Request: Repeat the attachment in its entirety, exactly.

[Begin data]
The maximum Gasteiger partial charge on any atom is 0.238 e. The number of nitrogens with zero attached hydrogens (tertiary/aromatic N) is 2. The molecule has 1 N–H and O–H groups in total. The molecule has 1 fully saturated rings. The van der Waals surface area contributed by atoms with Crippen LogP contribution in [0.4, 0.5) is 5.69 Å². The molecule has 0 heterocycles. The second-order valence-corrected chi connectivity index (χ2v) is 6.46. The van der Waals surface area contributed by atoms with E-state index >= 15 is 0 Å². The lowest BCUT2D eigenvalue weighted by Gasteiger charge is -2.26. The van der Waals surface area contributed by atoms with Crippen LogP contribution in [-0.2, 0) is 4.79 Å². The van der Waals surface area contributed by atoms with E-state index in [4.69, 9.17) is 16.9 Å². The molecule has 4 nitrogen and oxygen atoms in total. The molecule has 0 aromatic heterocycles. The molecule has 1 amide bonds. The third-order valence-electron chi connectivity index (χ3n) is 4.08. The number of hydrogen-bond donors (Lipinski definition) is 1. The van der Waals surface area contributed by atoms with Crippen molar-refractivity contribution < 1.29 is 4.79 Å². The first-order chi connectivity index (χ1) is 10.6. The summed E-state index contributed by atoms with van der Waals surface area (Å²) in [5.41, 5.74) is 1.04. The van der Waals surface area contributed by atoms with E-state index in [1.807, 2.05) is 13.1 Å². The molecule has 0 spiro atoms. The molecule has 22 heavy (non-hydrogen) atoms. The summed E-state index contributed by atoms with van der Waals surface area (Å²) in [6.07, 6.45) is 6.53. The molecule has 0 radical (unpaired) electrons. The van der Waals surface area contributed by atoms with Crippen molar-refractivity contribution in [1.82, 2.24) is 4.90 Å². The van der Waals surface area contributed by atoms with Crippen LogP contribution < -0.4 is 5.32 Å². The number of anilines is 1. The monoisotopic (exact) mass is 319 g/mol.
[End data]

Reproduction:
The maximum Gasteiger partial charge on any atom is 0.238 e. The number of nitrogens with zero attached hydrogens (tertiary/aromatic N) is 2. The molecule has 1 N–H and O–H groups in total. The molecule has 1 fully saturated rings. The van der Waals surface area contributed by atoms with Crippen LogP contribution in [0.4, 0.5) is 5.69 Å². The molecule has 0 heterocycles. The second-order valence-corrected chi connectivity index (χ2v) is 6.46. The van der Waals surface area contributed by atoms with E-state index >= 15 is 0 Å². The lowest BCUT2D eigenvalue weighted by Gasteiger charge is -2.26. The van der Waals surface area contributed by atoms with Crippen LogP contribution in [-0.2, 0) is 4.79 Å². The van der Waals surface area contributed by atoms with E-state index in [4.69, 9.17) is 16.9 Å². The molecule has 4 nitrogen and oxygen atoms in total. The molecule has 0 aromatic heterocycles. The molecule has 1 amide bonds. The third-order valence-electron chi connectivity index (χ3n) is 4.08. The number of hydrogen-bond donors (Lipinski definition) is 1. The van der Waals surface area contributed by atoms with Crippen molar-refractivity contribution < 1.29 is 4.79 Å². The first-order chi connectivity index (χ1) is 10.6. The summed E-state index contributed by atoms with van der Waals surface area (Å²) in [5.41, 5.74) is 1.04. The van der Waals surface area contributed by atoms with E-state index in [1.807, 2.05) is 13.1 Å². The molecule has 0 spiro atoms. The molecule has 22 heavy (non-hydrogen) atoms. The summed E-state index contributed by atoms with van der Waals surface area (Å²) in [6.07, 6.45) is 6.53. The molecule has 0 radical (unpaired) electrons. The van der Waals surface area contributed by atoms with Crippen molar-refractivity contribution in [1.82, 2.24) is 4.90 Å². The van der Waals surface area contributed by atoms with Crippen LogP contribution < -0.4 is 5.32 Å². The number of anilines is 1. The monoisotopic (exact) mass is 319 g/mol.